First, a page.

Impact of endoscopist withdrawal speed on polyp yield: Implications for optimal colonoscopy withdrawal time

D. T. Simmons, G. C. Harewood, T. H. Baron, B. T. Petersen, K. K. Wang, F. Boyd-Enders, B. J. Ott

Research output: Contribution to journalArticlepeer-review

189 Scopus citations


Background: In 2002, a U.S. Multi-Society Task Force on Colorectal Cancer recommended that the withdrawal phase for colonoscopy should average at least 6-10 min. This was based on 10 consecutive colonoscopies by two endoscopists with different adenoma miss rates. Aims: To characterize the relationship between endoscopist withdrawal time and polyp detection at colonoscopy, and to determine the withdrawal time that corresponds to the median polyp detection rate. Design: Procedural data from out-patient colonoscopies performed at the Mayo Clinic, Rochester during 2003 were reviewed. Endoscopists were characterized by their mean withdrawal time for a negative procedure and individual polyp detection rate. Results: A total of 10 955 colonoscopies performed by 43 endoscopists were analysed. Median withdrawal time was 6.3 min (range: 4.2-11.9); polyp detection rate was 44.0% (all polyps), 29.8% (≤5 mm), 5.9% (6-9 mm), 6.7% (10-19 mm), 2.1% (≥20 mm). Longer withdrawal time was associated with higher polyp detection rate (r = 0.76; P < 0.0001); this relationship weakened for larger polyps (r = 0.19 for polyps 6-9 mm, r = 0.28 for polyps 10-19 mm, r = 0.02 for polyps ≥20 mm). Overall median polyp detection rate corresponded to a withdrawal time of 6.7 min. Conclusion: Our findings support a colonoscopy withdrawal time of at least 7 min, which correlates with higher colon polyp detection rates.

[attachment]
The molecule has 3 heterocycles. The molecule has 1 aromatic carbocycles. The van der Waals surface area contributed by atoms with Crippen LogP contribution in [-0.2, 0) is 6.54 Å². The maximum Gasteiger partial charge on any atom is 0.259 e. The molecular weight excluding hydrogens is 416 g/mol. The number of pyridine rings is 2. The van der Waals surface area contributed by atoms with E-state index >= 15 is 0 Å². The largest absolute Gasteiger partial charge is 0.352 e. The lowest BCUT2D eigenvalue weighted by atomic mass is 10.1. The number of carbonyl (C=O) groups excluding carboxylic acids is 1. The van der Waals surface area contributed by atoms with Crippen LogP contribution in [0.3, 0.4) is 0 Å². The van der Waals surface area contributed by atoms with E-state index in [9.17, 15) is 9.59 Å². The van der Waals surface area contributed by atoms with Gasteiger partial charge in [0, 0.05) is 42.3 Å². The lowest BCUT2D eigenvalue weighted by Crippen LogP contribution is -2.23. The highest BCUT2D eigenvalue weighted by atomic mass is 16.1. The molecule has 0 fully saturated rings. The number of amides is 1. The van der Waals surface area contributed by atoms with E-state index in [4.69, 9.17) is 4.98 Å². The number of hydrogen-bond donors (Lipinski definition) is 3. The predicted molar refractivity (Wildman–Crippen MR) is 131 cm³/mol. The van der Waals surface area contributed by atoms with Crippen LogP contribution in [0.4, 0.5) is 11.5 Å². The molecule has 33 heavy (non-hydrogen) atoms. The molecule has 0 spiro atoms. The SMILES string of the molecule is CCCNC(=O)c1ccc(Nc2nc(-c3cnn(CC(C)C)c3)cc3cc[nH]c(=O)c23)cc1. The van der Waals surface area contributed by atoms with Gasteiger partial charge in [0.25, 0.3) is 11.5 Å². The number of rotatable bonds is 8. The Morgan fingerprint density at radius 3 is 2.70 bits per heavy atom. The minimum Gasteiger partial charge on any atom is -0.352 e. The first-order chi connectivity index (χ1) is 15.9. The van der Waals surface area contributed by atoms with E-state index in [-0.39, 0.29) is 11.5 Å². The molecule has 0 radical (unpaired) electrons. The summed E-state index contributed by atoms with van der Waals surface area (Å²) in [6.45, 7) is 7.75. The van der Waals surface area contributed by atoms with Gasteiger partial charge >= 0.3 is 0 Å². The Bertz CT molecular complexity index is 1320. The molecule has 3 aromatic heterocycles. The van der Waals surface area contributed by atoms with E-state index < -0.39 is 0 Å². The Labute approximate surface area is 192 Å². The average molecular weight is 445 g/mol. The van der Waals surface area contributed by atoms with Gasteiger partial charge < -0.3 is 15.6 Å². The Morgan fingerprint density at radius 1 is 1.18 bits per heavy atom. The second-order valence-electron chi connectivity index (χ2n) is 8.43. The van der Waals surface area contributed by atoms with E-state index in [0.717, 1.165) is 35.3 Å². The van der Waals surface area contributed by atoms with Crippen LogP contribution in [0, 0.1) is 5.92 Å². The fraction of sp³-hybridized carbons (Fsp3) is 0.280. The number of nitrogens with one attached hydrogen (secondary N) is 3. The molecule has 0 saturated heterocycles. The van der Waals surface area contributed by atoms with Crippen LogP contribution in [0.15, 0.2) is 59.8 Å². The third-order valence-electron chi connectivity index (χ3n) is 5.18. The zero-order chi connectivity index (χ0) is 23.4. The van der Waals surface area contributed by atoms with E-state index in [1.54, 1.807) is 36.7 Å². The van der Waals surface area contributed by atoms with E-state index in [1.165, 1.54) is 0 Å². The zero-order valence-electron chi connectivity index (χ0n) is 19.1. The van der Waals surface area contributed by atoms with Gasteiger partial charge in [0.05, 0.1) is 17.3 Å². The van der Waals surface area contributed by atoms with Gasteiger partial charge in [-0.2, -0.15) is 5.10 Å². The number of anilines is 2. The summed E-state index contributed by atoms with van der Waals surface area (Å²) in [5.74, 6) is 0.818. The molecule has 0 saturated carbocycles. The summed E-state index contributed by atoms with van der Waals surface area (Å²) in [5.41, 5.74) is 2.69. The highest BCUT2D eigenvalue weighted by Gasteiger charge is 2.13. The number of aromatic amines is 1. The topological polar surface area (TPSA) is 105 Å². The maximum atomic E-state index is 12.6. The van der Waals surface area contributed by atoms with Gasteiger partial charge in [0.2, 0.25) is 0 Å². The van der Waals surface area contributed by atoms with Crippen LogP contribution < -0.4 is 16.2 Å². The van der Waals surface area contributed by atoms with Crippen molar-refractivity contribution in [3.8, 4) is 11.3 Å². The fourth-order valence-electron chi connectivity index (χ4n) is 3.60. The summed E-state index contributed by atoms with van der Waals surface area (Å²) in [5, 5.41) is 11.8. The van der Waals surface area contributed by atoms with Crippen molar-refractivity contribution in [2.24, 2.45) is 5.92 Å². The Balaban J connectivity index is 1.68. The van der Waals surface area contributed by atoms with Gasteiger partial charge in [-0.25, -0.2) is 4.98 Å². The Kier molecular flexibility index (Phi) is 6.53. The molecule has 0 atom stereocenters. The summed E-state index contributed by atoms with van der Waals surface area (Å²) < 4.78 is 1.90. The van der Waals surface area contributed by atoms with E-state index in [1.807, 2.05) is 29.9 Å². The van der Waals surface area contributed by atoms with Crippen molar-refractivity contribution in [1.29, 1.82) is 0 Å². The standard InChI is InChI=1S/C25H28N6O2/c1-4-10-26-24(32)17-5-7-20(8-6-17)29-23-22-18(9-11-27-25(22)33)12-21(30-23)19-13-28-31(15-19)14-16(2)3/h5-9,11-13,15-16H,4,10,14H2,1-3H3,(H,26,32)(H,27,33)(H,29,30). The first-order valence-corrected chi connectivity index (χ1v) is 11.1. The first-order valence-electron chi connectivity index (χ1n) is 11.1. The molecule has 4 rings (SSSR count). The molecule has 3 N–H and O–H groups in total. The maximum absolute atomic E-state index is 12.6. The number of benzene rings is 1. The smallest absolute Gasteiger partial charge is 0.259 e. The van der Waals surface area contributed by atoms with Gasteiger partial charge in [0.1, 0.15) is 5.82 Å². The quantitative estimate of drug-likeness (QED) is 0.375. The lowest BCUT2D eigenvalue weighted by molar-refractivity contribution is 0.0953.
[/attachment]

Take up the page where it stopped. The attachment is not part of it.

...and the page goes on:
Original languageEnglish (US)
Pages (from-to)965-971
Number of pages7
JournalAlimentary Pharmacology and Therapeutics
Issue number6
StatePublished - Sep 2006

ASJC Scopus subject areas

  • Hepatology
  • Gastroenterology
  • Pharmacology (medical)


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